Two Oregon Bill Proposals Would Make It Easier to Convert Commercial and Industrial Properties to Housing

Two Oregon Bill Proposals: Two bills that have been drafted for the spring legislative session in Salem would make it easier for developers to convert commercial and industrial buildings or land into housing for middle-income earners, which is also commonly referred to as “workforce housing.” These bills would reduce the financial burden as well as the regulatory burden.

Two Oregon Bill Proposals Would Make It Easier to Convert Commercial and Industrial Properties to Housing

This is a step up from the typical definition of “affordable” housing, which typically restricts its tenants to those who make 60% or less of the median income. Tenants in this type of housing are required to make less than 120% of the median income in order to be eligible for tenancy in such a building. Both of these legislative initiatives were conceived by and developed by State Representative Pam Marsh (D-Ashland).

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The first one would extend to developers who are interested in constructing homes for middle-income families the same privileges that were extended to affordable housing developers in 2021 by Senate Bill 8: It would not be possible for zoning limitations to prevent a developer from constructing homes or converting commercial or “light industrial” land into residential use, and the developer would not be required to get a conditional use permit in order to construct.

Two Oregon Bill Proposals Would Make It Easier to Convert Commercial
Two Oregon Bill Proposals Would Make It Easier to Convert Commercial

The bill also proposes the following additional incentives: local governments could not require parking that is in excess of what was required under a property’s commercial or industrial use, and cities could not impose system development charges on the developers for the duration of the 15-year period during which restricted income would be in effect.

Marsh tells WW that “we have to put everything on the table” because of the housing crisis that we are now experiencing. “This is one of the possibilities that we are considering. It’s possible that this won’t be the winning lottery ticket that ends the housing shortage, but it might make it possible for certain projects to move forward. It is imperative that we investigate each and every possibility.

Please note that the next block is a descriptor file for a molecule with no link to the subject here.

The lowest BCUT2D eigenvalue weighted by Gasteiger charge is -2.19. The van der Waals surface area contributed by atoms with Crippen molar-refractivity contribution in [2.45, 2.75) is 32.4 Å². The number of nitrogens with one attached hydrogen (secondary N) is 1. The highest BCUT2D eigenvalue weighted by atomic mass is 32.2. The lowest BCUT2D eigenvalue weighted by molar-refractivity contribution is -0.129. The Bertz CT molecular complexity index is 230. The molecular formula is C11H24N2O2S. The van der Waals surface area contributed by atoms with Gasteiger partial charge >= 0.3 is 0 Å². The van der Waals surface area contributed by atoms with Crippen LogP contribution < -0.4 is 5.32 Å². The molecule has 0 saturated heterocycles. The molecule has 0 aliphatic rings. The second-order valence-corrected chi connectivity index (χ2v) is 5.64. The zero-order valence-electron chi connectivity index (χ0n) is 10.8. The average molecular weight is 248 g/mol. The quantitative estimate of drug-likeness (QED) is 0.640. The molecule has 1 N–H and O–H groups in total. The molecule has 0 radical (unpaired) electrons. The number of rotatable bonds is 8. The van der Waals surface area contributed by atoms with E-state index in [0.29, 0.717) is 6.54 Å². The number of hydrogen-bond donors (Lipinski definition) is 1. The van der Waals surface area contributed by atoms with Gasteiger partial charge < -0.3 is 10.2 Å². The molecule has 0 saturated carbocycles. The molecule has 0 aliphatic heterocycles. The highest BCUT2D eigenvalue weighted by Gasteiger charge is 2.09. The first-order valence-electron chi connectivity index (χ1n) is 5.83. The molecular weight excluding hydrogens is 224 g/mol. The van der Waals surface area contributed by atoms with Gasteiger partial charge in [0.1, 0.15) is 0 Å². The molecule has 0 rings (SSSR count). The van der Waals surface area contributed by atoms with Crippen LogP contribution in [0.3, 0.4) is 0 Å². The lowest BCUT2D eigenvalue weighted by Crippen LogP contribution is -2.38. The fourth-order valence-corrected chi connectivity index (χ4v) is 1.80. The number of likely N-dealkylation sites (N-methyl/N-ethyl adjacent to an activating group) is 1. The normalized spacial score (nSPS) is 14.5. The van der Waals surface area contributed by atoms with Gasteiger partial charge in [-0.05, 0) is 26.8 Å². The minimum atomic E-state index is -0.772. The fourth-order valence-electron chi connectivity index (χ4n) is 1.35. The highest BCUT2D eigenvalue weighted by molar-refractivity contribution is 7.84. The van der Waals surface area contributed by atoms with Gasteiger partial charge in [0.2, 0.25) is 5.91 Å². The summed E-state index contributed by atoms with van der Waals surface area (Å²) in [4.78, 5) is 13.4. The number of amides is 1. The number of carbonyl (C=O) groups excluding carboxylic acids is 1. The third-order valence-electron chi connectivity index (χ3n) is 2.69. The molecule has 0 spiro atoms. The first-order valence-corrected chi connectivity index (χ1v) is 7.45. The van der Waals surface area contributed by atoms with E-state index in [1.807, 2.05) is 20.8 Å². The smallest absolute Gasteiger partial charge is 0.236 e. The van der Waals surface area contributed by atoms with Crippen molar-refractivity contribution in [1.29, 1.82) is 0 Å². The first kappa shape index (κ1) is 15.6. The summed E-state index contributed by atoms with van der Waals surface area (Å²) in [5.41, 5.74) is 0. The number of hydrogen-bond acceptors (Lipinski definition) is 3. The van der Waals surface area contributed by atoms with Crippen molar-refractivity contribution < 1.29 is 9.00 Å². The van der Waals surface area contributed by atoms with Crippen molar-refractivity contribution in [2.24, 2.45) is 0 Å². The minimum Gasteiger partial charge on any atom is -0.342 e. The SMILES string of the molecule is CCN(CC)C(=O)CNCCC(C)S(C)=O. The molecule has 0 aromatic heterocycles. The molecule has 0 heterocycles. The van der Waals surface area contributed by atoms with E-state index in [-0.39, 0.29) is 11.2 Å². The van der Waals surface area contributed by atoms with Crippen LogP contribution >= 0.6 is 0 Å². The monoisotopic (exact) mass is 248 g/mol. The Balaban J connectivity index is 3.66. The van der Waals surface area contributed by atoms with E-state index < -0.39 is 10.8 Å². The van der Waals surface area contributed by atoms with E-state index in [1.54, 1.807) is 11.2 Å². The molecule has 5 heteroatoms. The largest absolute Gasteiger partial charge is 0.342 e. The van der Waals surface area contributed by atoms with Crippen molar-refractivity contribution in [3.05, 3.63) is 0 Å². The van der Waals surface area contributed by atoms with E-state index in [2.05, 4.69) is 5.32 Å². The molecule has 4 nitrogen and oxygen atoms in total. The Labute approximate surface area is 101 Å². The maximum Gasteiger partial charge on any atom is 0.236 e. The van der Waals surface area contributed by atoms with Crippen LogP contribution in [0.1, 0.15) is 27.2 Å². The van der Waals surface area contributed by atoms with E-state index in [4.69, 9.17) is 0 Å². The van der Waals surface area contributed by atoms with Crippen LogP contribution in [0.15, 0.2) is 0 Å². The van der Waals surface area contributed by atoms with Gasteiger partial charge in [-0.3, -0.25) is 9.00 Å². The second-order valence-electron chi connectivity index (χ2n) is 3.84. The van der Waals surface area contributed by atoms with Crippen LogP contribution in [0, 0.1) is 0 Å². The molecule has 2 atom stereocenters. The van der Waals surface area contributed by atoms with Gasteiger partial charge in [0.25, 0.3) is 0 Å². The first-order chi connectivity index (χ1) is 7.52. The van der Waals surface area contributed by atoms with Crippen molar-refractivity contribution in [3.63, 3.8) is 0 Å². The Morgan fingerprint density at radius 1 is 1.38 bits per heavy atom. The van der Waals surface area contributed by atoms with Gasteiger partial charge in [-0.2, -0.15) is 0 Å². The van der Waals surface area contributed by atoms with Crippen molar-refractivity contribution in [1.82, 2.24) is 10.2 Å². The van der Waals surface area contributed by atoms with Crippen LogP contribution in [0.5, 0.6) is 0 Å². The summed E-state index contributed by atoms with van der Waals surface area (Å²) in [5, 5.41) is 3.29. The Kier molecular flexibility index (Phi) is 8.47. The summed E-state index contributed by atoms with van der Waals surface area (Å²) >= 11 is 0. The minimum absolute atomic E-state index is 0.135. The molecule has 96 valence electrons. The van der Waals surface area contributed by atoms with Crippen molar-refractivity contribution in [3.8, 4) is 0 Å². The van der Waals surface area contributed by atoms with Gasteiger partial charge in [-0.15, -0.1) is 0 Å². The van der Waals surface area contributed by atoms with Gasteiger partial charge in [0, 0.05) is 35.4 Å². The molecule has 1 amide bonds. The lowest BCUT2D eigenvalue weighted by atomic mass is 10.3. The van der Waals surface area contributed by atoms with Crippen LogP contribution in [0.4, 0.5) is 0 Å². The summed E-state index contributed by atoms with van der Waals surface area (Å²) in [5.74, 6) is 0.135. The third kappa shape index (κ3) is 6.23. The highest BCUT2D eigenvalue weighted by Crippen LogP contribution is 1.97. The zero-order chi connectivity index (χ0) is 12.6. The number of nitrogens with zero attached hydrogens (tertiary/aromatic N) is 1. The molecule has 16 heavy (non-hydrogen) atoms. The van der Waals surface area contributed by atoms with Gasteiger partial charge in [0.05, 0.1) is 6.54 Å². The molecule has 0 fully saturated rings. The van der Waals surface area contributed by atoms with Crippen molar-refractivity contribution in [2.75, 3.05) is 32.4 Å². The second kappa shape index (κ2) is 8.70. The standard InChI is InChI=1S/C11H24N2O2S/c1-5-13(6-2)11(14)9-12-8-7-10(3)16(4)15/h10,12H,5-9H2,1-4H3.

The second piece of legislation would establish a loan fund with a capacity of 500 million dollars to assist developers in the construction of houses for middle-income families. Cities and counties may submit loan applications on behalf of specific projects, and if their applications were approved, they would be responsible for repaying the loans over a period of ten years using the increased property tax income generated by the development.

The state would, prior to the bill’s passage, establish restrictions around what kinds of housing would be eligible for loans from the fund. Cities would be asked to implement their own parameters depending on the particular housing requirements in their communities.

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The office of Mayor Ted Wheeler has been looking at similar plans as a means to reuse a vacant downtown, and Marsh’s bill concepts appear to fulfill a request that was on Wheeler’s wish list of things he wants the legislature to accomplish.

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